Expertise: medical anthropology, science, technology & society, bioethics, comics, islam, egypt, middle east
Sherine Hamdy, anthropology associate professor, studies medical anthropology and science and technology in the Middle East. She’s an experimental ethnographer who uses comics to bring her research to a wider audience. She just published her first graphic novel – Lissa: A Story about Medical Promise, Friendship, and Revolution, which can be pre-ordered now on Amazon and will be in print by November. The fictional piece, co-authored with Hamdy’s former student Coleman Nye, integrates her research on organ transplantation and failure, Muslim bioethical accounts of what you can and can’t do to the body, and health and inequality - why certain people end up in organ failure and others don’t – through the story of two characters who were based upon hundreds of interviews. The story is set against the backdrop of the Egyptian revolution and presents a way for readers outside of academia to relate to topics that touch on health, politics, and medicine in the U.S. and Egypt. She’s also working on another graphic novel, under contract with Penguin, in Young Adult fiction. Preliminarily called Jabs, it is the story of a young Muslim woman coming of age in New York, grappling with everyday racism, sexism, family tragedy, and cultural misunderstanding.
Outside of her work in comics, she published Our Bodies Belong to God: Organ Transplants, Islam, and the Struggles for Human Dignity in Egypt, which received the Clifford Geertz Honorable Mention Book Prize. Her anthropological studies have been published in Medical Anthropology; Culture, Medicine, and Psychiatry; the Journal of Theoretical Medicine and Bioethics; and American Ethnologist.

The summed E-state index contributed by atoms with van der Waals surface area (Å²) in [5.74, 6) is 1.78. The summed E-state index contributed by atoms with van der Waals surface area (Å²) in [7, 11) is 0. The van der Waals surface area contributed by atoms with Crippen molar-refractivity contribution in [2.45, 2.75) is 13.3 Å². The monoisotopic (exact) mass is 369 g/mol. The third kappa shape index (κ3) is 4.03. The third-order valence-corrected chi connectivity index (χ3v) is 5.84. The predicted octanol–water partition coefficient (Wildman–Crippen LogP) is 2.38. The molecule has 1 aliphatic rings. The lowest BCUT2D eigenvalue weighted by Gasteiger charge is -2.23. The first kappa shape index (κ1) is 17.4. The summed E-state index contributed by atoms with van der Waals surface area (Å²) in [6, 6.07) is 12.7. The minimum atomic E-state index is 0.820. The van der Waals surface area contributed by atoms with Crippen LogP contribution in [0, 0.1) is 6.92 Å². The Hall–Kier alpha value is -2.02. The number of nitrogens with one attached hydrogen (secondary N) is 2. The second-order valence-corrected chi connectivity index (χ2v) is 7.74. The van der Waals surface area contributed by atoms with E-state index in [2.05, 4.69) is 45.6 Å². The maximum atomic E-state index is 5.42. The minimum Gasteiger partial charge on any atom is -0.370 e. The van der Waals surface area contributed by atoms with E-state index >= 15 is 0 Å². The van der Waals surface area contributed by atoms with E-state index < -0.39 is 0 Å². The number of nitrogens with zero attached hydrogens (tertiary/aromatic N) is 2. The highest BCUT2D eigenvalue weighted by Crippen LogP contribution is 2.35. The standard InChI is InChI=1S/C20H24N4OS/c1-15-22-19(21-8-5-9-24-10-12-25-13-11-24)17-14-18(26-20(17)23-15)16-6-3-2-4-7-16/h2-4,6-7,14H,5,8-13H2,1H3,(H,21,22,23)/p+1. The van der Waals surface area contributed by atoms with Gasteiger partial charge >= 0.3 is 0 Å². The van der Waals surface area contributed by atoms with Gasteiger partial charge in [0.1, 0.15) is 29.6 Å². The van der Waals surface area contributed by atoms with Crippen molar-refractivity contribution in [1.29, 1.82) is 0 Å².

Hamdy earned her Ph.D. in anthropology at New York University in 2006, following completion of her undergrad and master’s at Stanford. She comes to UCI from Brown University where she’s spent the past 11 years, starting as a post doctoral fellow in the Cogut Humanities Center and the Program in Science and Technology. She joined Brown’s anthropology department as a professor in 2008.
Her work has been funded by a host of public and private granting agencies including the National Science Foundation, U.S. Department of Education, National Institutes of Health, Henry Luce Foundation, Social Science Research Council, Woodrow Wilson Foundation, and Fulbright Fellowships, to name a few.
UCI’s focus on medical anthropology, science and technology studies, and its use of - and openness to - experimental ethnography, like her foray into comics, was a huge draw for this formerly east coast professor. She’s also excited about the campus’s commitment to diversity and first generation students and is looking forward to being a part of the effort.